Words of platitudes are often spoken; and, perhaps, here and there, you come across someone at your agency that actually cares.  But for the most part, such “caring” amounts to no more of a reality than mere hypotheticals; and when that realization comes about that the clash between hypotheticals and reality must be confronted, it is time to get down to the “nuts and bolts” and prepare, formulate and file a Federal Disability Retirement application with the U.S. Office of Personnel Management, whether the Federal or Postal employee is under FERS, CSRS or CSRS Offset.

And, as an aside, you may be asking, What was Mr. Dillinger’s response to the lawyer’s hypothetical? He punched the lawyer in the mouth, stood up and said, “Jeez, I ain’t no pervert!  Of course I wanted the money!”

Sincerely,

Robert R. McGill, Esquire

 

 

Attorney Representation Federal Disability Retirement: Bureaucracies

It is an amalgamation of penultimate collectivism; based primarily upon the concept that centralization constitutes efficiency, bureaucracies exist for the sake of a mission long forgotten and forever compelling the existence of its own justified creation.  They have histories, and often historians to record and annotate the accomplishments of their own beings; and the people who work for them speak about them in objective tones of third persons.

Every now and again, a newly-hired employee will bring about a fresh sense of enthusiasm, of new ideas and different ways of doing things; but after a time, each such newbie of fresh growth begins to wilt, like flowers that bloom for a season and then die an expected and predictable death, only to wait for another to take its place.

Bureaucracies tend to do that to their own population – wilt them, kill them, stamp out any newness that might sprout for a brief moment.  And to those outsiders who require the services of a bureaucracy – well, always remember that the bureaucracy will always last longer than even the great period of the dinosaurs.

For Federal employees and U.S. Postal workers who are considering filing for Federal Disability Retirement benefits because of a medical condition that prevents the Federal or Postal employee from performing one or more of the essential elements of one’s positional duties, whether the Federal or Postal employee is under FERS, CSRS or CSRS Offset, the exposure to a bureaucracy may be the first time; or, perhaps the Federal employee (and certainly the Postal employee) works within a bureaucracy him/herself.  In either event, suddenly being an “outsider” looking in, as opposed to an “insider” looking out, will be a new experience.

It is good to remind one’s self during this process of preparing, formulating, filing and waiting upon the “bureaucracy of bureaucracies” –- the U.S. Office of Personnel Management – that long after the Age of Dinosaurs passed and became extinct, and long, long after global warming or other such identifiable calamitous event will have altered the face of the universe, OPM and other bureaucracies will still be here.  What a thought to ponder.

Sincerely,

Robert R. McGill, Esquire

 

Federal & Postal Disability Retirement Attorney: Negating the Sense of Panic

It comes upon all of us; the stealth of the sapping subtlety; the interruption of sleep, once removed in the quietude of dawn’s calm but for the far echoes of distant yearnings once deliberated, but as in the morning dew which forms soundlessly upon the bending blade of beatitude, the slow slide and dissipation tells us with an alarm that awakens:  What am I doing?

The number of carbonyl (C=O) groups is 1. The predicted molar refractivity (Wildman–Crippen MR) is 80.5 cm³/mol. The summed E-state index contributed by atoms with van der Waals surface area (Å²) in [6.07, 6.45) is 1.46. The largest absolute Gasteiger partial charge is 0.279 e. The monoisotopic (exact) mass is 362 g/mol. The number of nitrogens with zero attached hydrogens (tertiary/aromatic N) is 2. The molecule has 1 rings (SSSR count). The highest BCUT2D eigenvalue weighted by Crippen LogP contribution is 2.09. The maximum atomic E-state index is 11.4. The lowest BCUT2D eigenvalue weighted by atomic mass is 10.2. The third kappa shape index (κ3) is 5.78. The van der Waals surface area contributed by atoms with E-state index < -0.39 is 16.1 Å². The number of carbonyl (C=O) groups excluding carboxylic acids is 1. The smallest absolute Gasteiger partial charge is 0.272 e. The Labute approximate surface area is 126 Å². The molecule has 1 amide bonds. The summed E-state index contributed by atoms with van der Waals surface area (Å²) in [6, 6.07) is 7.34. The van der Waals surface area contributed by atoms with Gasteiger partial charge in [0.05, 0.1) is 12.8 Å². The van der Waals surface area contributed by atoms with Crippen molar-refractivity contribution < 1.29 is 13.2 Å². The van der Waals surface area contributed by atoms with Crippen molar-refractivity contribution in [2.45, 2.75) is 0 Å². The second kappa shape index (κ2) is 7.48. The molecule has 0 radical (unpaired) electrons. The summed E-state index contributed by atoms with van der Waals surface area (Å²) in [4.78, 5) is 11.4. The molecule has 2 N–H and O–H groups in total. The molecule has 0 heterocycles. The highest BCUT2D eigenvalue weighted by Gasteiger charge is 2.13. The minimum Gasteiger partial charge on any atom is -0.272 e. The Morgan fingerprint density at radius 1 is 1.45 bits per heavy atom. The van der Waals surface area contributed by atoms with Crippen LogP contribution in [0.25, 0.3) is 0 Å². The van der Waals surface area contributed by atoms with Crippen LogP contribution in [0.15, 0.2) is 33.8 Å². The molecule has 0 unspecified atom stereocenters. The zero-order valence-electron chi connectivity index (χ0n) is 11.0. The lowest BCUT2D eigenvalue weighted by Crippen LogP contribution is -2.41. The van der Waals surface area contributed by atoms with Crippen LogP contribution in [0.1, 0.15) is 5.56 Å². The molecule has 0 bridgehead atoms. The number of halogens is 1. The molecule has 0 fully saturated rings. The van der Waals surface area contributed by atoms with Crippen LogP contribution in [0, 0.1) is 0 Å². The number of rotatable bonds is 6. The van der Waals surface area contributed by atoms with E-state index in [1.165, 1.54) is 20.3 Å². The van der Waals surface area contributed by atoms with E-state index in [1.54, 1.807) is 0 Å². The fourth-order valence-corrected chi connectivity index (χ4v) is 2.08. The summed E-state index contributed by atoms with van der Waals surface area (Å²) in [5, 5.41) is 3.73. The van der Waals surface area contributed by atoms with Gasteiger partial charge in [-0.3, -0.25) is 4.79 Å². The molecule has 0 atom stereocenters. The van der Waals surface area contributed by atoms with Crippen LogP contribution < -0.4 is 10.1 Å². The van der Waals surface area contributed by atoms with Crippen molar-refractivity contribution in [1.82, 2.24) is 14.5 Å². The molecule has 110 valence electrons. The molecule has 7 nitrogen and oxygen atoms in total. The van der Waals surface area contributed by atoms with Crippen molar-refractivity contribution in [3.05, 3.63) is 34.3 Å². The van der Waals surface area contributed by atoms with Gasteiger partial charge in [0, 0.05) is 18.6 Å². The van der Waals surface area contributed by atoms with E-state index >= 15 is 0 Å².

Panic is the alarm system which propels with an urgency, and often it results in the furious activity of unproductive futility.  Are we merely spinning our wheels?  A sense of one’s fate, the inevitability of timeless onslaught; these are all buttons pushed which call upon a person to act.

For Federal employees and U.S. Postal workers who suffer from a medical condition, such that the medical condition begins to impact and prevent the Federal or Postal employee from performing the essential elements of one’s Federal or Postal position, the sense that “something” needs to be done is always just around the next proverbial corner, and leaves one with the feeling of unease and panic.  And while King Lear may admonish his daughter of brevity by noting that nothing comes from nothing, the “something” which we do should not be merely engaging in acts of futility, but constructive advancements toward a teleological embracing of an identified goal.

Preparing, formulating and filing for Federal Disability Retirement benefits through the U.S. Office of Personnel Management, for the Federal employee and the U.S. Postal worker, is a concrete goal with tangible benefits to be accrued.

As panic is an ephemeral but powerful sense of the unknown, the antidote to performing non-constructive modes of activities is to recognize, identify and initiate a concrete process with actual ends; and for the Federal or Postal worker who has realized that continuation in the Federal or Postal job is no longer a viable option, preparing, formulating and filing for Federal Disability Retirement benefits, whether the Federal or Postal employee is under FERS, CSRS or CSRS Offset, will help to negate that nagging sense of panic, and compel one towards a constructive and productive future.

Sincerely,

Robert R. McGill, Esquire